Is your Title V permit renewal imminent? All Title V permitted sources equipped with a control device (e.g., an electrostatic precipitator (ESP) for particulate control) must include a compliance assurance monitoring (CAM) protocol in the Title V permit renewal application for every major emission point. Since the final CAM rule allows the use of continuous emission monitoring (CEM) to serve as CAM for SO2 and NOX, the primary hurdle facing utilities is the development of CAM protocols for particulate control devices. The development of a CAM protocol for an ESP can be a complex and time consuming task. The owner/operator must (1) develop a CAM protocol, (2) conduct testing to verify that the monitoring approach is feasible and (3) develop a corrective action plan. Additionally, RMB recommends that sufficient time be allotted to perform a trial run of the CAM plan prior to submittal of the final protocol to avoid potential compliance issues. This process can take up to three to six months to complete. In accordance with 40 CFR 70.5(a)(1)(iii), a permit renewal application must be submitted no later than six months prior to the expiration date of the current Title V permit.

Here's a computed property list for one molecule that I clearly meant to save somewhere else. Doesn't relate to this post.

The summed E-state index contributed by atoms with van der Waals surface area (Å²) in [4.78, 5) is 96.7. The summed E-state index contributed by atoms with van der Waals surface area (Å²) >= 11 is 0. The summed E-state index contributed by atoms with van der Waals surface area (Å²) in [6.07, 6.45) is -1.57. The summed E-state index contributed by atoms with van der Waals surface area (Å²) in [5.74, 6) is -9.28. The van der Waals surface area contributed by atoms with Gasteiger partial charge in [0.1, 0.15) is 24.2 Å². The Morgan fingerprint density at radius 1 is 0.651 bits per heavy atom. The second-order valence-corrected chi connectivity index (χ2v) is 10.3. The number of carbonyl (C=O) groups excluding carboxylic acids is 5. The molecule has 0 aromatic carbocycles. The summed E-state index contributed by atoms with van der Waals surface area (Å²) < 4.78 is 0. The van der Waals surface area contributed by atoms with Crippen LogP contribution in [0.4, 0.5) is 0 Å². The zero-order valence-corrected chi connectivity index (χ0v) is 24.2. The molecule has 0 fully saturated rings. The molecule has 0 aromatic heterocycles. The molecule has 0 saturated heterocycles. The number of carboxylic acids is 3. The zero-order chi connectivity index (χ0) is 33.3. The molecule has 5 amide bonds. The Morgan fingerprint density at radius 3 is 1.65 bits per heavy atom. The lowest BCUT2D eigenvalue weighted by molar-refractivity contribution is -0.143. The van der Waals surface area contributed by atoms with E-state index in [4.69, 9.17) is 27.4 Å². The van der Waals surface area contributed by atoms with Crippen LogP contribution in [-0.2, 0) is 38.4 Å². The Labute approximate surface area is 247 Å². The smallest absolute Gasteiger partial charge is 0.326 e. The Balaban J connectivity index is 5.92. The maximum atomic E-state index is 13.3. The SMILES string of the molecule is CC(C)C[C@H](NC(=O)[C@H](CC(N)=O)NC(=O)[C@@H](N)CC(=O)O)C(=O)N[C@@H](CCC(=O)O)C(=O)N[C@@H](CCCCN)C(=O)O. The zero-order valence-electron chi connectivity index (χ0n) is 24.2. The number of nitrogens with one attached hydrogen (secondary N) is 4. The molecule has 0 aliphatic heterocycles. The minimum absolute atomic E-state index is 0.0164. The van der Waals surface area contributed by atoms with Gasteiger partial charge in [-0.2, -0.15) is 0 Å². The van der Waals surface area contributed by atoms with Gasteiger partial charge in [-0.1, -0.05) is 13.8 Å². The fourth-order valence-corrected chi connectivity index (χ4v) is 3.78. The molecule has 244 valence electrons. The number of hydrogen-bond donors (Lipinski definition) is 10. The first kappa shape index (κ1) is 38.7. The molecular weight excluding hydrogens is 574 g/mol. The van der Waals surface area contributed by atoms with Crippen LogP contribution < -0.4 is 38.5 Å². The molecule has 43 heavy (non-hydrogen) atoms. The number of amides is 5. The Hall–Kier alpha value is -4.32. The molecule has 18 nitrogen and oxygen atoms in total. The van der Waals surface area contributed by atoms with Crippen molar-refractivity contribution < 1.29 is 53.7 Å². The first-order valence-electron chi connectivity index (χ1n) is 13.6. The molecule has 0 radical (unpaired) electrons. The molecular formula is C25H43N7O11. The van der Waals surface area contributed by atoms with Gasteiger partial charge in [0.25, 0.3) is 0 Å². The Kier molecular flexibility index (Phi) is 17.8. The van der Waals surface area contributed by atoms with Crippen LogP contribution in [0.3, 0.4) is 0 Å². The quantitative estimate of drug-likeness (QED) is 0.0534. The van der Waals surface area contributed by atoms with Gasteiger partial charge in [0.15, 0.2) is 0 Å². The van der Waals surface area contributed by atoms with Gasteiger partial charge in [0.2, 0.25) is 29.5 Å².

RMB has conducted two extensive research projects for EPRI on the development of CAM protocols for ESPs. Additionally, RMB is currently providing CAM-related consulting services to several utilities. For more information concerning the CAM rule or our CAM consulting services, please contact Richard McRanie at (919) 510-0483 or at email@example.com.
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